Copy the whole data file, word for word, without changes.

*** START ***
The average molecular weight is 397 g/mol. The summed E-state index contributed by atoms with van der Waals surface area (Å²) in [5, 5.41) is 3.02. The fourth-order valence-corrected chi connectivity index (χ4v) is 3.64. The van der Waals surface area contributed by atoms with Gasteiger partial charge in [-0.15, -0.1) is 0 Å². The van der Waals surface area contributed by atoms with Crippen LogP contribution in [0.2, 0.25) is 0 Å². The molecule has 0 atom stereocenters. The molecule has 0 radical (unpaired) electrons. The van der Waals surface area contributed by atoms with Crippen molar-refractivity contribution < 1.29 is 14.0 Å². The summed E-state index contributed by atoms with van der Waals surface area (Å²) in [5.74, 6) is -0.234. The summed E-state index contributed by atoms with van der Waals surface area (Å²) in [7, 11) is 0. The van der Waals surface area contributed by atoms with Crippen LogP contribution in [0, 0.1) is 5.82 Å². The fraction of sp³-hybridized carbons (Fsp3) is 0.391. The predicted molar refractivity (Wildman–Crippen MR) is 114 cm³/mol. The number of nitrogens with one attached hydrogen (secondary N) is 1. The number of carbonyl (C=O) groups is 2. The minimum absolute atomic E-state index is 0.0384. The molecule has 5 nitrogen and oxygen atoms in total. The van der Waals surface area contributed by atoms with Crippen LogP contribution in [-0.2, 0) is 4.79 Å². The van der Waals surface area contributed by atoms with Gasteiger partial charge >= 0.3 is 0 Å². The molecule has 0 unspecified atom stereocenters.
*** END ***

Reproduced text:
The average molecular weight is 397 g/mol. The summed E-state index contributed by atoms with van der Waals surface area (Å²) in [5, 5.41) is 3.02. The fourth-order valence-corrected chi connectivity index (χ4v) is 3.64. The van der Waals surface area contributed by atoms with Gasteiger partial charge in [-0.15, -0.1) is 0 Å². The van der Waals surface area contributed by atoms with Crippen LogP contribution in [0.2, 0.25) is 0 Å². The molecule has 0 atom stereocenters. The molecule has 0 radical (unpaired) electrons. The van der Waals surface area contributed by atoms with Crippen molar-refractivity contribution < 1.29 is 14.0 Å². The summed E-state index contributed by atoms with van der Waals surface area (Å²) in [5.74, 6) is -0.234. The summed E-state index contributed by atoms with van der Waals surface area (Å²) in [7, 11) is 0. The van der Waals surface area contributed by atoms with Crippen LogP contribution in [0, 0.1) is 5.82 Å². The fraction of sp³-hybridized carbons (Fsp3) is 0.391. The predicted molar refractivity (Wildman–Crippen MR) is 114 cm³/mol. The number of nitrogens with one attached hydrogen (secondary N) is 1. The number of carbonyl (C=O) groups is 2. The minimum absolute atomic E-state index is 0.0384. The molecule has 5 nitrogen and oxygen atoms in total. The van der Waals surface area contributed by atoms with Crippen LogP contribution in [-0.2, 0) is 4.79 Å². The van der Waals surface area contributed by atoms with Gasteiger partial charge >= 0.3 is 0 Å². The molecule has 0 unspecified atom stereocenters.